Victoria Luchkina as Odette, the Swan Princess, in State Street Ballet's Swan Lake.
David Bazemore

This fall, State Street Ballet (SSB) is celebrating 15 years in Santa Barbara, stepping onto a larger stage at the Granada, and moving into a new studio space on Las Positas. It’s enough to make even the most seasoned dancer’s head spin.

“The fact that we’ve been able to sustain this company for 15 years in this town-and now we’re getting a home that we can really call permanent-is significant,” said Rodney Gustafson, SSB’s artistic director. Despite the shift in location, the company will retain its name.

On November 8, the company will host a grand opening at the brand-new Gail Towbes Center for Dance. The public is invited to tour the facility, which will be set up with different areas displaying marketing, photography, music, set design, lighting, costuming, even pointe shoes-all the elements that go into creating ballet for performance.

The new center is named after the late first wife of philanthropist Michael Towbes. Gail was an ardent dance lover; rumor has it that she was reluctant when Michael was first wooing her, but when he bought tickets to an L.A. production of American Ballet Theatre, their love blossomed.

Upon moving to Santa Barbara and founding State Street Ballet, Gustafson learned of the Towbeses’ story and decided to dedicate the company’s very first performance to Gail’s memory. Michael has been a staunch supporter ever since.

<em>Swan Lake</em>

“I can’t think of a show Michael has ever missed in our 15 year history,” Gustafson said. “For a man who’s as busy and as philanthropically involved as he is, it’s amazing. He’s been a great friend and mentor to me, as well.”

Along with Towbes, Jon and Lillian Lovelace are the main funders who made the new dance center possible.

“It will be made available for community use as much as possible-for touring companies, and for local companies who need rehearsal space,” Gustafson said. “In Santa Barbara, we have lost virtually all of our professional spaces for dance.” Although SSB has not been forced from its current home at 322 State Street, the company has been renting on a short lease basis ever since the property was sold two years ago. Knowing that the new owner had plans to develop condominiums on the site, Gustafson jumped at the opportunity to occupy a new, larger, dedicated space for his company, as well as for the hundreds of students Gustafson Dance serves.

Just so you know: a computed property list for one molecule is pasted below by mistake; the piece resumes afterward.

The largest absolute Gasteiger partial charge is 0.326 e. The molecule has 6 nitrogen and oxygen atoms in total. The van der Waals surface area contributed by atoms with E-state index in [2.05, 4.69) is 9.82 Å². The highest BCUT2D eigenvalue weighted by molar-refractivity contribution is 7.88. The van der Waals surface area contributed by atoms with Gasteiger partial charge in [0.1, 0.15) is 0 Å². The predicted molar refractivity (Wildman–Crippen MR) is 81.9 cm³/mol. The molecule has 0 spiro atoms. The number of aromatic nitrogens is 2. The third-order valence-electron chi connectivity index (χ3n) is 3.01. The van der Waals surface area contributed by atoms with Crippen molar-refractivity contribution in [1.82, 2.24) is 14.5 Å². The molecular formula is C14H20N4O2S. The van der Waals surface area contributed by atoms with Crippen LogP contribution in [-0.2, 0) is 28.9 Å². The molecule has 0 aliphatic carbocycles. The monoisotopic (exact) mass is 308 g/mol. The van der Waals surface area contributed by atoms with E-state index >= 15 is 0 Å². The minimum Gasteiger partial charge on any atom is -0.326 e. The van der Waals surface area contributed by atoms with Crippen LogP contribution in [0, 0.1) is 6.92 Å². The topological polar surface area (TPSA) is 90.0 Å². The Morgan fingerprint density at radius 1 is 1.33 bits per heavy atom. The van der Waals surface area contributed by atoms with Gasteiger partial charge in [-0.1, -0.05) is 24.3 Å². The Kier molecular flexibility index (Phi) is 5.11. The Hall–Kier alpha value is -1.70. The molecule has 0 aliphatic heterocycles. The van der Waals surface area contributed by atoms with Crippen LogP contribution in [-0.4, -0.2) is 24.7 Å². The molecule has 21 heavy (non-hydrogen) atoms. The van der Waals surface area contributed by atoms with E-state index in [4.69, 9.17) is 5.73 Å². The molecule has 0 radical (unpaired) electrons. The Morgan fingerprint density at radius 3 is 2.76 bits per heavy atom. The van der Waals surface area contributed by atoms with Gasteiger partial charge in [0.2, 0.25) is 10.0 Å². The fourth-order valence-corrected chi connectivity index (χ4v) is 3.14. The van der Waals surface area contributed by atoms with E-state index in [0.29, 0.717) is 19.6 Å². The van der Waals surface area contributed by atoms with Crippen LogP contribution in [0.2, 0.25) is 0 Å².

State Street Ballet is getting not just one, but two, new homes if you count the Granada, its new home theater. Though they performed at the theater’s opening festivities and presented Carmina Burana with the Choral Society there last spring, this will be the company’s first full production of their own at the Granada. To mark the occasion, they are paying tribute to the classical ballet canon.

“Usually, we take classical ballets and do our own version,” Gustafson said. “This is a rare case where we do the original-adapted to cut some of the length, mercifully. There’s one version with a sad ending, but we do the happy one. The reason we chose to do Swan Lake, even though it’s outside our normal scope, is that it’s our way of saying thank you to these historical ballets. They were the structure for what followed.”

Gary McKenzie is a ballet master with State Street Ballet. One of the founding members of the company, he recently returned to Santa Barbara after a stint with the Tucson Ballet, and is now sharing duties with Marina Fliagina. “I think seeing something like Swan Lake really enhances the enjoyment of modern works, in contrast,” he said. “Even for audiences who like modern work more, it’s good to go back and revisit the traditional pieces to get a sense of where it comes from. It gives a different reference point.”

McKenzie has a solid background with many of the classics, though this is his first production of Swan Lake. Originally drawn to ballet as an athlete who wanted to improve his soccer game, he said he was won over by the combination of “athleticism and art.”

“I fell in love with the theatrical aspect,” he said. “And dancing with beautiful women is great, rather than running around with a bunch of sweaty men.”

“The company is really enjoying this experience, because we don’t do many white ballets,” McKenzie continued, referring to the term used to describe the Romantic Ballets, which were traditionally done in white tutus. “It’s a good chance for them to get back to the classical traditions and form.”

A few weeks ago, the company performed their Swan Lake at the Redlands Bowl for an audience of 5,000.

“This company is very versatile,” said Gustafson. “They can do contemporary stuff, they can do jazzy stuff. This is a real challenge because it brings them back to that very pure, simple line.” That versatility will come in handy as the company prepares for their big move. If the past 15 years are any indication, SSB will continue to rise to the challenge.


State Street Ballet will perform Swan Lake at the Granada on Saturday, October 11, at 8 p.m. and Sunday, October 12, at 2 p.m. For tickets and information, call 899-2222 or visit The grand opening of the Gail Towbes Center for Dance takes place Saturday, November 8, 4-6 p.m. For more information, call 965-6066.


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